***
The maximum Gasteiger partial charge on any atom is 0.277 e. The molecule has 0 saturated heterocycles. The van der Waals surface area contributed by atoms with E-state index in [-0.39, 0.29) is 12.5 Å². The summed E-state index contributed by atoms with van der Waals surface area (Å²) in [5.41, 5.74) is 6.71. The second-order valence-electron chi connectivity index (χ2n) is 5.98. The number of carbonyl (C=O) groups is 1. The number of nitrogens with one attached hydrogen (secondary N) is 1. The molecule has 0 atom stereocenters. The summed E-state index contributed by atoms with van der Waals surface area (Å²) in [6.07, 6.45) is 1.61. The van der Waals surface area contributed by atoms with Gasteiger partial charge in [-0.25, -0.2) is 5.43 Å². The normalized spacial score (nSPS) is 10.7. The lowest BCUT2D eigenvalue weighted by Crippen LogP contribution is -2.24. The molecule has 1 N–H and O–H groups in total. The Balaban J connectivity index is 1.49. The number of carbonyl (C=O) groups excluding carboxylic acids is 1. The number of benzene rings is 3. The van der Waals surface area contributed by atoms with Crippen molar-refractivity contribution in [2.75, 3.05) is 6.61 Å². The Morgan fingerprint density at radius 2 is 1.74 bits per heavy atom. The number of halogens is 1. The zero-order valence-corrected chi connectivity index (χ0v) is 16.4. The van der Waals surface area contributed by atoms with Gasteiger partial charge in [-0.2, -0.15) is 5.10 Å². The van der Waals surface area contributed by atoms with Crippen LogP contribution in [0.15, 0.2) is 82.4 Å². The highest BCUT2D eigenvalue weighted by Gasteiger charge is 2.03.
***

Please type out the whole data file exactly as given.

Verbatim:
The maximum Gasteiger partial charge on any atom is 0.277 e. The molecule has 0 saturated heterocycles. The van der Waals surface area contributed by atoms with E-state index in [-0.39, 0.29) is 12.5 Å². The summed E-state index contributed by atoms with van der Waals surface area (Å²) in [5.41, 5.74) is 6.71. The second-order valence-electron chi connectivity index (χ2n) is 5.98. The number of carbonyl (C=O) groups is 1. The number of nitrogens with one attached hydrogen (secondary N) is 1. The molecule has 0 atom stereocenters. The summed E-state index contributed by atoms with van der Waals surface area (Å²) in [6.07, 6.45) is 1.61. The van der Waals surface area contributed by atoms with Gasteiger partial charge in [-0.25, -0.2) is 5.43 Å². The normalized spacial score (nSPS) is 10.7. The lowest BCUT2D eigenvalue weighted by Crippen LogP contribution is -2.24. The molecule has 1 N–H and O–H groups in total. The Balaban J connectivity index is 1.49. The number of carbonyl (C=O) groups excluding carboxylic acids is 1. The number of benzene rings is 3. The van der Waals surface area contributed by atoms with Crippen molar-refractivity contribution in [2.75, 3.05) is 6.61 Å². The Morgan fingerprint density at radius 2 is 1.74 bits per heavy atom. The number of halogens is 1. The zero-order valence-corrected chi connectivity index (χ0v) is 16.4. The van der Waals surface area contributed by atoms with Gasteiger partial charge in [-0.2, -0.15) is 5.10 Å². The van der Waals surface area contributed by atoms with Crippen LogP contribution in [0.15, 0.2) is 82.4 Å². The highest BCUT2D eigenvalue weighted by Gasteiger charge is 2.03.